What has become clear to me – from the news, from social media and from my social circles – is that, generally, people with right-wing politics tend to take a different position on what precautions to take, than someone who would describe themselves as not right-wing. I’m careful not to describe this second group as “left-wing” – they are just not right-wing. It’s fascinating! And I don’t think that right-wingers are purposely being objectionable.

Some common right-wingery responses:

1. COVID-19 is no worse than flu – something with Trump has today tweeted, even though the death rate from flu was previously unknown to him.
2. I’m not washing my hands: how dare you tell me what to do.
3. It’s all fake news.
4. Experts – what do they know?

But why? Why do right-wingers – though not all – take such views? And is it deliberate – i.e. are right-wingers asking themselves – “I am right-wing, so this is my position?”


Corbyn, Trump and the Cult

Politically, Corbyn and Trump are of course diametrically opposite. (I backed Corbyn in the leadership election of 2015: I was swayed by his political history and the inevitable avalanche of support which would make the Labour Party a social movement again, financially strong, with hundreds of thousand of leaflet-deliverers and Facebook warriors.) But there is an unfortunate similarity between the two groups of followers, which requires discussion.

Until this recent leadership election, no labour leadership campaign in my lifetime was so personality-driven, so…. cultish. Like the relationship between Trump and his cult, who refuse to see his many flaws, for Corbyn’s arch-followers, he can do no wrong.

Sure, there are many Labour Party members who run logical arguments as to why Corbyn is the right person to lead the Labour Party – and I respect that, though I forcefully disagree. Alarmingly, however, there is a cohort of Corbyn followers who will support him like disciples – many of whom are new to politics, hanging onto to his every word. “If Jeremy loses the leadership, I shall leave the party”, they say. No great loss there. Corbyn has politicised these (misguided) people – and they will climb over broken glass to attend his rallies. These people will decide the fate of this country, and it makes me sad/mad.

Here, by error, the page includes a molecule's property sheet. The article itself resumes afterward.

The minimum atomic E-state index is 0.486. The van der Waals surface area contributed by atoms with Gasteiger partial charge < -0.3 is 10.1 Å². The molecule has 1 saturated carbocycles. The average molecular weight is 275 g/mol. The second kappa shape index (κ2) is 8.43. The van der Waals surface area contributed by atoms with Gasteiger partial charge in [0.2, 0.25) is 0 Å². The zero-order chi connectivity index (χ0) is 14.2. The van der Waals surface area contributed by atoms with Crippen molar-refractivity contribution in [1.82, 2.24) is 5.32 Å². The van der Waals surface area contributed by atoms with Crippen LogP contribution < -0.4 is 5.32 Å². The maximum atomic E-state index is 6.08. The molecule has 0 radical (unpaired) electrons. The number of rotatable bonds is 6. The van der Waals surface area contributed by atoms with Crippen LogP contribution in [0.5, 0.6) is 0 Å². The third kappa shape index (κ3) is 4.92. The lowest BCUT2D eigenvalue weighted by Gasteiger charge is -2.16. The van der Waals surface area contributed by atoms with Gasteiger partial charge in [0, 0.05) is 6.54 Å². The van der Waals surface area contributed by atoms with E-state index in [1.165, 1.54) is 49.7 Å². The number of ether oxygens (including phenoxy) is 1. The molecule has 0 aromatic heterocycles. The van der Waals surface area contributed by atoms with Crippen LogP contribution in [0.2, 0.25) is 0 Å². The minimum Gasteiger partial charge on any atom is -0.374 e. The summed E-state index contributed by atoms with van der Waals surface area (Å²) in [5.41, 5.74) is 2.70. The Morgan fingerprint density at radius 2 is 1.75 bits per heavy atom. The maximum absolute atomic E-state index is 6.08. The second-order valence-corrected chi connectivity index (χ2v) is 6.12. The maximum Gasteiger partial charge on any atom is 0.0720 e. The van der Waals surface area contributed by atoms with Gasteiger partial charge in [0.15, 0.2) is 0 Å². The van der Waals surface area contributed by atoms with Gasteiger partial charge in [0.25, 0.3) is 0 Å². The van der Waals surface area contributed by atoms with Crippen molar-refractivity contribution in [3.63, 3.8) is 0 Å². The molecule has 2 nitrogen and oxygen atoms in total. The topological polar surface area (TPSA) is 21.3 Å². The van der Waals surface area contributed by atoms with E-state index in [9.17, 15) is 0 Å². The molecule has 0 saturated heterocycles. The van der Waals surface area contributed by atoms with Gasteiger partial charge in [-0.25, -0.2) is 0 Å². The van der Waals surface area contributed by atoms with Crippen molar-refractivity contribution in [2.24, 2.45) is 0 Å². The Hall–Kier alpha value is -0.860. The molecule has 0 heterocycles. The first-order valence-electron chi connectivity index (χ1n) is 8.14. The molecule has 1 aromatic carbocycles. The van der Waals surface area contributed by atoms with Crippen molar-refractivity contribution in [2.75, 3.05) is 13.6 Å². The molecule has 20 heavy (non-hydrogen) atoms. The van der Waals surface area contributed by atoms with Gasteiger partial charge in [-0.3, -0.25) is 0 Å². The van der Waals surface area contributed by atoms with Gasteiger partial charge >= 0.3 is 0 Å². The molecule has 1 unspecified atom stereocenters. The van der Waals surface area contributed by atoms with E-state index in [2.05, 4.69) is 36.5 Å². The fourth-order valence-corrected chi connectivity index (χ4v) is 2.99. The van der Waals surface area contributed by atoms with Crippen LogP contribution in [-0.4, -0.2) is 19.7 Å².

Not only are there newbies to the Labour Party – who have never knocked on a door(but please do stay for the long-haul, if this is you) – who follow Corbyn in a lemmings-like way, but there are the armchair Ches, politically educated/brainwashed by radical communists, who spell the deepest trouble. I have evidence that many of these members would rather the Labour Party was pure in its pursuit of a socialist/communist utopia and lose the next general election, than have more moderate (and electable!) Labour Party and win the next general election because, they say, it is all part of a greater plan to convert the Labour Party into a revolution-leading vehicle. Ergo, some members would rather have the Tories in power than Labour. This is intellectually, morally and politically bankrupt thinking. Please leave. Now. You know who you are.

And what many of the Corbyn cult have missed is that Corbyn has won, even if Corybn loses to Smith. As compelling evidence, to woo the Labour electorate, Smith is trying to out-Corbyn, Corbyn. The Labour Party has, therefore, irrevocably changed for the better, in terms of its political direction and its membership: all Labour Party policy for the next decade will have a socialist tint for the first time in a generation.

The only question for the Labour Party membership is this: which potential leader is most likely to be the next Labour PM. The answer is not JC.

My money – if I gambled – is on Corbyn, because of his cult. As one member quipped: “The only hundreds and thousands at a Smith rally are on the ice creams.”